Generally speaking, we are trying to place a bet on a slow-moving bookmaker which hasn’t reacted to a new piece of information that has entered the market (i.e. a key player is left off the team sheet). A new piece of information can cause a sharp drop that creates great value opportunities for us so setting your time interval to just a couple of minutes is a great way to catch these drops.
If you want to be alerted about more consistent drops then increase your time interval. Long-drawn-out drops can also create value opportunities if a soft bookmaker has poor quality automation or traders who are consistently behind the market.

Max Time to Match Start (Filter)

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Market Efficiency
When Pinnacle opens a new market it is, relatively speaking, quite inefficient. This is because there is lots of uncertainty. As the match approaches information like confirmed lineups and the weather become available so uncertainty decreases which means Pinnacle can price the market more effectively. On top of the ‘fundamental’ information, Pinnacle also will get pricing guidance from the flow of money, specifically sharp money throughout the life of the market. So as sharp money flows into one side of the market Pinnacle will drop the odds in response. These adjustments bring the market closer to perfect efficiency over time.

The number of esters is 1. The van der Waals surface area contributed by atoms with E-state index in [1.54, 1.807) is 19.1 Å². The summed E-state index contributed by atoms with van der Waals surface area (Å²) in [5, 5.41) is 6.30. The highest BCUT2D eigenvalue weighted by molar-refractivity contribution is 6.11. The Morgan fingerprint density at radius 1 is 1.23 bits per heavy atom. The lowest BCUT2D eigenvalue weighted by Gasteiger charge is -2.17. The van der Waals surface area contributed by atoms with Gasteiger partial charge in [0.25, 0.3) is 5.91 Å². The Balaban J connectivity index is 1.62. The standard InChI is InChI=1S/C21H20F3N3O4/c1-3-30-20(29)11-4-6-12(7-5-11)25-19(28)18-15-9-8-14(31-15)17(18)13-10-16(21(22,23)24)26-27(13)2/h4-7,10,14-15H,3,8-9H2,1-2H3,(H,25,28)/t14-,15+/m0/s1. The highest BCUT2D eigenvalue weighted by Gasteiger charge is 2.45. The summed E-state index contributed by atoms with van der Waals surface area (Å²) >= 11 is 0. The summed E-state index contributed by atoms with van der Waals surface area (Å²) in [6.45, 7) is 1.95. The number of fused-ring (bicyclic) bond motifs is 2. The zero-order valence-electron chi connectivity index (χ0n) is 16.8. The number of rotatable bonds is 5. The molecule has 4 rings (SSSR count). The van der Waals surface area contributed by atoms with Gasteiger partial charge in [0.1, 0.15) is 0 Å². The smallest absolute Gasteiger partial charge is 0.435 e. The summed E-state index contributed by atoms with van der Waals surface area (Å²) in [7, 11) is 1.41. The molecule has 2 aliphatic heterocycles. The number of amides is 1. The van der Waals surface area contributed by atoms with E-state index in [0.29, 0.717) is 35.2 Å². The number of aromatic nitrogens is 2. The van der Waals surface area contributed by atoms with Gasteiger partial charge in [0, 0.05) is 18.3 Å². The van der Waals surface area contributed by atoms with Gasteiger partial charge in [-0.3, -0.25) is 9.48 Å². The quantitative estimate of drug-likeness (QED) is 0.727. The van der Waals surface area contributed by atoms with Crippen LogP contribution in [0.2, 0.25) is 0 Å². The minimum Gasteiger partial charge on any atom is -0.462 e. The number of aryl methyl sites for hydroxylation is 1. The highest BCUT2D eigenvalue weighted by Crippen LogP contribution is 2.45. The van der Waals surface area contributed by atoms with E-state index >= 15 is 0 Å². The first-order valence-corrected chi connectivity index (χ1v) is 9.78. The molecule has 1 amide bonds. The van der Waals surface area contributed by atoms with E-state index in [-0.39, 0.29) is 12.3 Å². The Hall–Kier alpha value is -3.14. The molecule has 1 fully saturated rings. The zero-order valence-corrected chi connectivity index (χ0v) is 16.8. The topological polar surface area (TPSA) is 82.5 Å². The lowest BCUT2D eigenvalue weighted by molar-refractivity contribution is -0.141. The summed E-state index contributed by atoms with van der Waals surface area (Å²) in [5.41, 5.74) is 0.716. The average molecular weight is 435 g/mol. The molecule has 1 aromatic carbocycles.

So what does this mean? It means if you want to receive alerts for more efficient markets then set the max time to match start filter so that you only receive alerts for matches close to starting.